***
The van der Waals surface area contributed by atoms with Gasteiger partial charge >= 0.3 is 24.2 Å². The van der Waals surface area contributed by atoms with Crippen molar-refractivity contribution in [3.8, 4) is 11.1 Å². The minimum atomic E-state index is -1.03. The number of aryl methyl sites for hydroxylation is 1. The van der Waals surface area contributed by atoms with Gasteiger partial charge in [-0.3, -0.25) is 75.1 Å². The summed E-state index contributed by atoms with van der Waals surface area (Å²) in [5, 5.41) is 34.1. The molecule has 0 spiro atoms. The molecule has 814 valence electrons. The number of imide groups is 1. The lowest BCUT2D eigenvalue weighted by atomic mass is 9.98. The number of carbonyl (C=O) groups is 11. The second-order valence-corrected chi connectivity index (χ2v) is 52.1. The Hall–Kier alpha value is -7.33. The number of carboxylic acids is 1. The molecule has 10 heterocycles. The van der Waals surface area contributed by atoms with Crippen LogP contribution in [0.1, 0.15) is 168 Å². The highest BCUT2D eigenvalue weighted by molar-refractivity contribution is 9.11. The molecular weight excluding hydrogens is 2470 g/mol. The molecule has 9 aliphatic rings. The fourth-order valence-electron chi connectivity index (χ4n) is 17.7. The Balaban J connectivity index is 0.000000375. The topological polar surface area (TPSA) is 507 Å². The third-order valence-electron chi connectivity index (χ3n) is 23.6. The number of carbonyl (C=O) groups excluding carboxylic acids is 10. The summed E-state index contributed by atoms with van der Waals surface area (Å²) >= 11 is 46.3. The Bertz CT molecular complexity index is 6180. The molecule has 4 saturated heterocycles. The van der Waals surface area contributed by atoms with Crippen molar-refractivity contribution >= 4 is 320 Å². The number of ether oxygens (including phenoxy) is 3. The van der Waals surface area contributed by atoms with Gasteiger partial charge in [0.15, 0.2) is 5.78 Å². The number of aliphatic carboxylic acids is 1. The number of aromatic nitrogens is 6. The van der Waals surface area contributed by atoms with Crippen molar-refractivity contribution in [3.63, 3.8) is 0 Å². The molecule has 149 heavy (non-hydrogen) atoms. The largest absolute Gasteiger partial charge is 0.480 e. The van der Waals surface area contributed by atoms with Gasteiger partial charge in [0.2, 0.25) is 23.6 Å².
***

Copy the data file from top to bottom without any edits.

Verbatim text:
The van der Waals surface area contributed by atoms with Gasteiger partial charge >= 0.3 is 24.2 Å². The van der Waals surface area contributed by atoms with Crippen molar-refractivity contribution in [3.8, 4) is 11.1 Å². The minimum atomic E-state index is -1.03. The number of aryl methyl sites for hydroxylation is 1. The van der Waals surface area contributed by atoms with Gasteiger partial charge in [-0.3, -0.25) is 75.1 Å². The summed E-state index contributed by atoms with van der Waals surface area (Å²) in [5, 5.41) is 34.1. The molecule has 0 spiro atoms. The molecule has 814 valence electrons. The number of imide groups is 1. The lowest BCUT2D eigenvalue weighted by atomic mass is 9.98. The number of carbonyl (C=O) groups is 11. The second-order valence-corrected chi connectivity index (χ2v) is 52.1. The Hall–Kier alpha value is -7.33. The number of carboxylic acids is 1. The molecule has 10 heterocycles. The van der Waals surface area contributed by atoms with Crippen LogP contribution in [0.1, 0.15) is 168 Å². The highest BCUT2D eigenvalue weighted by molar-refractivity contribution is 9.11. The molecular weight excluding hydrogens is 2470 g/mol. The molecule has 9 aliphatic rings. The fourth-order valence-electron chi connectivity index (χ4n) is 17.7. The Balaban J connectivity index is 0.000000375. The topological polar surface area (TPSA) is 507 Å². The third-order valence-electron chi connectivity index (χ3n) is 23.6. The number of carbonyl (C=O) groups excluding carboxylic acids is 10. The summed E-state index contributed by atoms with van der Waals surface area (Å²) >= 11 is 46.3. The Bertz CT molecular complexity index is 6180. The molecule has 4 saturated heterocycles. The van der Waals surface area contributed by atoms with Crippen molar-refractivity contribution >= 4 is 320 Å². The number of ether oxygens (including phenoxy) is 3. The van der Waals surface area contributed by atoms with Gasteiger partial charge in [0.15, 0.2) is 5.78 Å². The number of aliphatic carboxylic acids is 1. The number of aromatic nitrogens is 6. The van der Waals surface area contributed by atoms with Crippen molar-refractivity contribution in [3.63, 3.8) is 0 Å². The molecule has 149 heavy (non-hydrogen) atoms. The largest absolute Gasteiger partial charge is 0.480 e. The van der Waals surface area contributed by atoms with Gasteiger partial charge in [0.2, 0.25) is 23.6 Å².